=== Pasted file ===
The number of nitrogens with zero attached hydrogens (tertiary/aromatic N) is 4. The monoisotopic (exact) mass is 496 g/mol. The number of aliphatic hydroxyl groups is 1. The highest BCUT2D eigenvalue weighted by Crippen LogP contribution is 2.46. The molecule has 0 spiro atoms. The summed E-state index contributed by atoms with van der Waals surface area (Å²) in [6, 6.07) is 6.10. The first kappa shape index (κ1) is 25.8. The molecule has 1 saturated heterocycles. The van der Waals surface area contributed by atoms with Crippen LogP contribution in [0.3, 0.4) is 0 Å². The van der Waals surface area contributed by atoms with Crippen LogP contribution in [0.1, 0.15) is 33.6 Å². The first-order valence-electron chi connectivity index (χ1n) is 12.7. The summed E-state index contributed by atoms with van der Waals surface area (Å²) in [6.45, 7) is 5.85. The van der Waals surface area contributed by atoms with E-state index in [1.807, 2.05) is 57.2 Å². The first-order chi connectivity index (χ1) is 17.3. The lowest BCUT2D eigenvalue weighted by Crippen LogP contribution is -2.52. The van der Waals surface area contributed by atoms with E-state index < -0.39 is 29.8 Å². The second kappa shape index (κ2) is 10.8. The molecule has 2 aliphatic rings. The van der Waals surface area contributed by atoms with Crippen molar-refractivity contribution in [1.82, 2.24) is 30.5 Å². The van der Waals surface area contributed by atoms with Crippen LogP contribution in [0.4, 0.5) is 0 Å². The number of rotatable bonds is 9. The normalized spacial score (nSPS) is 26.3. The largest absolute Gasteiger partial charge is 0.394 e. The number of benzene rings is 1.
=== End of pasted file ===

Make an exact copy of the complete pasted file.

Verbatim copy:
The number of nitrogens with zero attached hydrogens (tertiary/aromatic N) is 4. The monoisotopic (exact) mass is 496 g/mol. The number of aliphatic hydroxyl groups is 1. The highest BCUT2D eigenvalue weighted by Crippen LogP contribution is 2.46. The molecule has 0 spiro atoms. The summed E-state index contributed by atoms with van der Waals surface area (Å²) in [6, 6.07) is 6.10. The first kappa shape index (κ1) is 25.8. The molecule has 1 saturated heterocycles. The van der Waals surface area contributed by atoms with Crippen LogP contribution in [0.3, 0.4) is 0 Å². The van der Waals surface area contributed by atoms with Crippen LogP contribution in [0.1, 0.15) is 33.6 Å². The first-order valence-electron chi connectivity index (χ1n) is 12.7. The summed E-state index contributed by atoms with van der Waals surface area (Å²) in [6.45, 7) is 5.85. The van der Waals surface area contributed by atoms with E-state index in [1.807, 2.05) is 57.2 Å². The first-order chi connectivity index (χ1) is 17.3. The lowest BCUT2D eigenvalue weighted by Crippen LogP contribution is -2.52. The van der Waals surface area contributed by atoms with E-state index < -0.39 is 29.8 Å². The second kappa shape index (κ2) is 10.8. The molecule has 2 aliphatic rings. The van der Waals surface area contributed by atoms with Crippen molar-refractivity contribution in [1.82, 2.24) is 30.5 Å². The van der Waals surface area contributed by atoms with Crippen LogP contribution in [0.4, 0.5) is 0 Å². The number of rotatable bonds is 9. The normalized spacial score (nSPS) is 26.3. The largest absolute Gasteiger partial charge is 0.394 e. The number of benzene rings is 1.